‘Buffer Zone’: New Calexit Plan Would Give Native Americans Half of State

Supporters of a long-running effort to see California secede from the United States have revamped their plans to include the creation of an “autonomous Native American nation,” which would encompass almost half of the new state.

‘Calexit’ supporters were given the go-ahead in April this year to begin collecting signatures to get the question of Californian independence on a special 2021 ballot. It will be no easy task, however, because supporters will need to collect 365,880 signatures in order to see the question put to a statewide vote.

Instead of simply seceding from the US, however, the new plans for Calexit involve creating a special Native American “autonomous nation” within the new independent state, creating a “buffer zone between between Donald Trump’s America and the new independent California Republic,”according to Yes California co-founder Marcus Ruiz Evans, RT reports.

Another movement co-founder, Louis J. Marinelli, explained the decision as a way to “right the some of the wrongs of the past” by giving back land to Native American people.

According to a map published by the Yes California ‘Calexit’ campaign, the long-term plan would see the state sliced down the middle from Oregon in the north to the Mexico border in the south. The new version of California would take up the western, coastal half of the state, which is already home to two-thirds of California’s population. The inland, less-populated regions would make up the Native American ‘autonomous’ zone.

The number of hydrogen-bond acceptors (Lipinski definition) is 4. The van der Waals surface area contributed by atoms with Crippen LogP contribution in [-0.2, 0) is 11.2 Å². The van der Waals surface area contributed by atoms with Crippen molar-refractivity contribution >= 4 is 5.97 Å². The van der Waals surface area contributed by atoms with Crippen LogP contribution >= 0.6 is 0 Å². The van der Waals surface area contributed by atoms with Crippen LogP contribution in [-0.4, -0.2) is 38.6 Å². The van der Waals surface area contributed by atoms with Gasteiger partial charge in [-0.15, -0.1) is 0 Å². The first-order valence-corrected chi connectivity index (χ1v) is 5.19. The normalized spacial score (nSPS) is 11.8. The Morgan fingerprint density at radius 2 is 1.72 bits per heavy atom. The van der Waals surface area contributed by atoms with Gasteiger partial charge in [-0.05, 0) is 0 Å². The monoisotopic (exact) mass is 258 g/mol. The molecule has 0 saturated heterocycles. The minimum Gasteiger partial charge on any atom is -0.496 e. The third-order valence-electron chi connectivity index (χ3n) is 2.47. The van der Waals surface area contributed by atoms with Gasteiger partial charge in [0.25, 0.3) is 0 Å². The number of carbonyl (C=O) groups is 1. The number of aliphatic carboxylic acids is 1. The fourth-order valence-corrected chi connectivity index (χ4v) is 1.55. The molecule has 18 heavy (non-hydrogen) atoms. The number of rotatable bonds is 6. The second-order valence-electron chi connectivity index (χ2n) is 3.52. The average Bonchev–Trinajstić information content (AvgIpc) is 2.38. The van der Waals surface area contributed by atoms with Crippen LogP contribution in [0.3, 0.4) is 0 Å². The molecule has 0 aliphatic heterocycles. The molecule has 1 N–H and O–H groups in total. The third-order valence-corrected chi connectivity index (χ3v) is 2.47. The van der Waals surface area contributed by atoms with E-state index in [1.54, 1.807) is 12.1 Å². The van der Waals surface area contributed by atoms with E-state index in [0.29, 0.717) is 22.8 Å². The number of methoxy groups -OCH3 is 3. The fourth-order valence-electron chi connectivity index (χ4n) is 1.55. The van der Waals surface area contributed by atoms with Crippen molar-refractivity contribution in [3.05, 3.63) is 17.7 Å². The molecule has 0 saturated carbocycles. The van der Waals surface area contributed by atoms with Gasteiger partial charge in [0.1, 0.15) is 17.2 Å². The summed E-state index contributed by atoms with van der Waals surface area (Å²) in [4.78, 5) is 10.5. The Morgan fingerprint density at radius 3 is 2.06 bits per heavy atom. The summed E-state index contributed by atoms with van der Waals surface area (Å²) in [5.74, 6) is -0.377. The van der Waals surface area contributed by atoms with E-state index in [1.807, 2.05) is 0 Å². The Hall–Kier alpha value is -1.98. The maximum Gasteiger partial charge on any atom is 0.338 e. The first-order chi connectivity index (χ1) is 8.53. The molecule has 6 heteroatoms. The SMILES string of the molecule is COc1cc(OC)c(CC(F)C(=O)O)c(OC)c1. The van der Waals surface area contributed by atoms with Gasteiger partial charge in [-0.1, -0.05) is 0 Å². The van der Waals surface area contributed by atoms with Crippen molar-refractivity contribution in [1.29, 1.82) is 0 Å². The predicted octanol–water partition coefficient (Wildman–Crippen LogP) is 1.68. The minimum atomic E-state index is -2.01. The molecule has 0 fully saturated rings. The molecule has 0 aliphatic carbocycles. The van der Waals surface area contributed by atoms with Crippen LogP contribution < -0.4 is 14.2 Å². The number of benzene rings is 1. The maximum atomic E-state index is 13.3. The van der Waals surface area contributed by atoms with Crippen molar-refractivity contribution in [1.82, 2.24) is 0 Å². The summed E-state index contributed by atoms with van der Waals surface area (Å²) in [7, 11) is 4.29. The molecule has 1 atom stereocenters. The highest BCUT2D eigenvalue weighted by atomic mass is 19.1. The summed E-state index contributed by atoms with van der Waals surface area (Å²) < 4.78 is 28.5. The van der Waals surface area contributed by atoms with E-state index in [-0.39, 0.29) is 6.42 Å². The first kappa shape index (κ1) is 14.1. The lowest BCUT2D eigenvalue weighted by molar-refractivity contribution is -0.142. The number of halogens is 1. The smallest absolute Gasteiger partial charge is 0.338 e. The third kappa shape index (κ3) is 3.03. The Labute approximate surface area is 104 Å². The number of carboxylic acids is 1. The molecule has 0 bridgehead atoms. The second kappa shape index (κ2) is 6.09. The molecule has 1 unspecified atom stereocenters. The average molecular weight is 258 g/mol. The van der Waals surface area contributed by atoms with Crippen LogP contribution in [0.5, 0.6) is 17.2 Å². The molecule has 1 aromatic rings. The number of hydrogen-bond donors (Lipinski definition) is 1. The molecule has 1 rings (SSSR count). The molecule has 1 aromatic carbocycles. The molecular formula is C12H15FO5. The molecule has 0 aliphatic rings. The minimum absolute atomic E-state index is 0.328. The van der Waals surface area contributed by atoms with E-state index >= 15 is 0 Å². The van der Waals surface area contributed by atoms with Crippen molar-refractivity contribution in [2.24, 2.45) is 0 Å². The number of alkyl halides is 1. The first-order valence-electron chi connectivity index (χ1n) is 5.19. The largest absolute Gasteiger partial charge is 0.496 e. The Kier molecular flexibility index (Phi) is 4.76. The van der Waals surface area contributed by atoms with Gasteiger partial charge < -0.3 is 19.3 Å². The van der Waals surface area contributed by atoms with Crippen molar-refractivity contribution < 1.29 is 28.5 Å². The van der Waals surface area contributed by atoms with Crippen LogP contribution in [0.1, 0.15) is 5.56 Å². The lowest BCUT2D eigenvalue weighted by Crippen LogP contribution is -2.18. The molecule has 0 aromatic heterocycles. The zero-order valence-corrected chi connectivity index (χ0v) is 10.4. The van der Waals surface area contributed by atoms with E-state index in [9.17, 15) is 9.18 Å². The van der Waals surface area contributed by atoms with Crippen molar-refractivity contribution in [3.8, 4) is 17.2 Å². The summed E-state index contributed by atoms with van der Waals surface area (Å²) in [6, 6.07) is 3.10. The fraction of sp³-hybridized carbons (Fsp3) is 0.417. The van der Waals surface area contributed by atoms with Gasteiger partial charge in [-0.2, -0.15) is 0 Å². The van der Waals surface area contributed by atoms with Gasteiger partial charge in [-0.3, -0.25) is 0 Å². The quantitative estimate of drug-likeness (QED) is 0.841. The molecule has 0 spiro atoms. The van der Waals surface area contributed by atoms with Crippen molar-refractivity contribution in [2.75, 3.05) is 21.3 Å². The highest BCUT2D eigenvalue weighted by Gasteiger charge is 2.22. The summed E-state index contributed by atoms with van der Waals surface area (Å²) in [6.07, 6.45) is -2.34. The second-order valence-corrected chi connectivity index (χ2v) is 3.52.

The boundary between the new California and the autonomous zone was decided based on the fact that most of the federal land is located in the eastern regions of California – but there are also be some recognized Native American tribes living in the western part of the state.

The Calexit campaign held a rally at the California state capitol in Sacramento on July 4, calling for an end to the American “occupation” of the state. A statement released by the campaign said that US Independence Day was “no longer a day to celebrate.”

There have been many attempts over the years by various campaign groups to see California secede from the US, but the idea picked up steam with the election of Donald Trump as president in 2016. A 2017 poll, taken after Trump’s election, showed 32 percent support for California secession – up from 20 percent in 2014.

Not to be confused with Calexit, there is also the ‘Cal 3’ campaign, supported by venture capitalist billionaire Tim Draper, which aims to split California into three separate states – Northern California, Southern California and plain old California.

That effort suffered a setback in July when the California Supreme Court blocked the Cal 3 proposal from the November ballot, arguing that such a significant change would require action by the California legislature.

Yes California is even planning ahead for the day when it may need to establish diplomatic relations with other countries. In 2016, the campaign opened an “embassy” in Moscow in an effort to boost trade and tourism.


The Calexit campaign said on Twitter that the new Native American autonomous buffer zone would help the new California advance its progressive platform “without all those Trump supporters trying to derail” the new state “at every turn.”

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